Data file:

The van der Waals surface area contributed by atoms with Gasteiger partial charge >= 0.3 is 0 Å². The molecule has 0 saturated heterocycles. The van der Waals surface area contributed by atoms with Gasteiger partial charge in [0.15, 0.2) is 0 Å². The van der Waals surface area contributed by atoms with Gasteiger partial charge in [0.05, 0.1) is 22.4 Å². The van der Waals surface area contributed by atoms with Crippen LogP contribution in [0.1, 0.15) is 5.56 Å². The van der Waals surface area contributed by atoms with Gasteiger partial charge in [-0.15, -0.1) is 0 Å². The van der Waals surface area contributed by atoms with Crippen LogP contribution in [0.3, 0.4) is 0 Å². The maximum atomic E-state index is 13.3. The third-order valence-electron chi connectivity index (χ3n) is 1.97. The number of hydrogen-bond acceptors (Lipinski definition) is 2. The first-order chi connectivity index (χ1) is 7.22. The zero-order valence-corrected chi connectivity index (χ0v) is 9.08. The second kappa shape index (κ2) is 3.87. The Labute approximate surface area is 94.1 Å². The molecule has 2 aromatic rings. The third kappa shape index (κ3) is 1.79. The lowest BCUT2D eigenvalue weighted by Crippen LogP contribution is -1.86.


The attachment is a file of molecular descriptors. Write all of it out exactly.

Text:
The van der Waals surface area contributed by atoms with Gasteiger partial charge >= 0.3 is 0 Å². The molecule has 0 saturated heterocycles. The van der Waals surface area contributed by atoms with Gasteiger partial charge in [0.15, 0.2) is 0 Å². The van der Waals surface area contributed by atoms with Gasteiger partial charge in [0.05, 0.1) is 22.4 Å². The van der Waals surface area contributed by atoms with Crippen LogP contribution in [0.1, 0.15) is 5.56 Å². The van der Waals surface area contributed by atoms with Gasteiger partial charge in [-0.15, -0.1) is 0 Å². The van der Waals surface area contributed by atoms with Crippen LogP contribution in [0.3, 0.4) is 0 Å². The maximum atomic E-state index is 13.3. The third-order valence-electron chi connectivity index (χ3n) is 1.97. The number of hydrogen-bond acceptors (Lipinski definition) is 2. The first-order chi connectivity index (χ1) is 7.22. The zero-order valence-corrected chi connectivity index (χ0v) is 9.08. The second kappa shape index (κ2) is 3.87. The Labute approximate surface area is 94.1 Å². The molecule has 2 aromatic rings. The third kappa shape index (κ3) is 1.79. The lowest BCUT2D eigenvalue weighted by Crippen LogP contribution is -1.86.